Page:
You claim to support women, and to want to have a civil discourse about the state of infant feeding in this country. I would caution you to not start your discourse with statements such as this, and with making women feel as if they didn’t understand the choices they were faced with. Passion and ardor can be conveyed without putting fear into the hearts of women who actually do want (and NEED) your support. A great many women who come to this site are likely supplementing, and need to know more about how to do so safely and properly. Not be told that they are doing grave harm to their children.

    That helps no one.

    Put your passion behind positive support for all women, regardless of their feeding choices or circumstances.


  14. How much money goes to WIC for formula? Shouldn’t poor mothers be focusing more on breast feeding and shouldn’t more go to helping women be able to breast feed? I know formula is expensive – it was a part of the deciding factor for me to breast feed and why I try very hard to keep my supply up and keep feeding my lil that way.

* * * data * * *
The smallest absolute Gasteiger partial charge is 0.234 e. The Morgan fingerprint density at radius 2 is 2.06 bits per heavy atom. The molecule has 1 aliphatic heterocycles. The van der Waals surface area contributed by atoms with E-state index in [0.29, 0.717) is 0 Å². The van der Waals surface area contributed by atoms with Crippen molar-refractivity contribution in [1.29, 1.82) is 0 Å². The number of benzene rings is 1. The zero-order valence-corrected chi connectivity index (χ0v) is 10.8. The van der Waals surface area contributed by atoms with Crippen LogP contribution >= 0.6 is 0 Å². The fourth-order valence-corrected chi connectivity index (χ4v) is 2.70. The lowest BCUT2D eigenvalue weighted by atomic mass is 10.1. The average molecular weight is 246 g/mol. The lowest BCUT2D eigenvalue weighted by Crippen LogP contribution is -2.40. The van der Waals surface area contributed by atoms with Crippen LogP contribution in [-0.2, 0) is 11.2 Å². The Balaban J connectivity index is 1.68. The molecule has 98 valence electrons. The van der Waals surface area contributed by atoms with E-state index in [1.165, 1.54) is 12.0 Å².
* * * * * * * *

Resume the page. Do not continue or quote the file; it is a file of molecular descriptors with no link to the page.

1. Actual WIC does focus a lot of their efforts on breastfeeding, they are very good about making sure that women are making informed decisions


    2. A lot of poorer mothers make the choice to formula feed because they haveno choice to go back to work to feed their families- all of them not just the youngest. A lot of employers frown on the time taken away from work to allow pumping. So how do you breastfeed in the case? If you cant afford the time off and your boss wont give you the time to pump- what do you do?

      the actual price you pay for a tin of formula can sometimes be the smallest fiscal burden.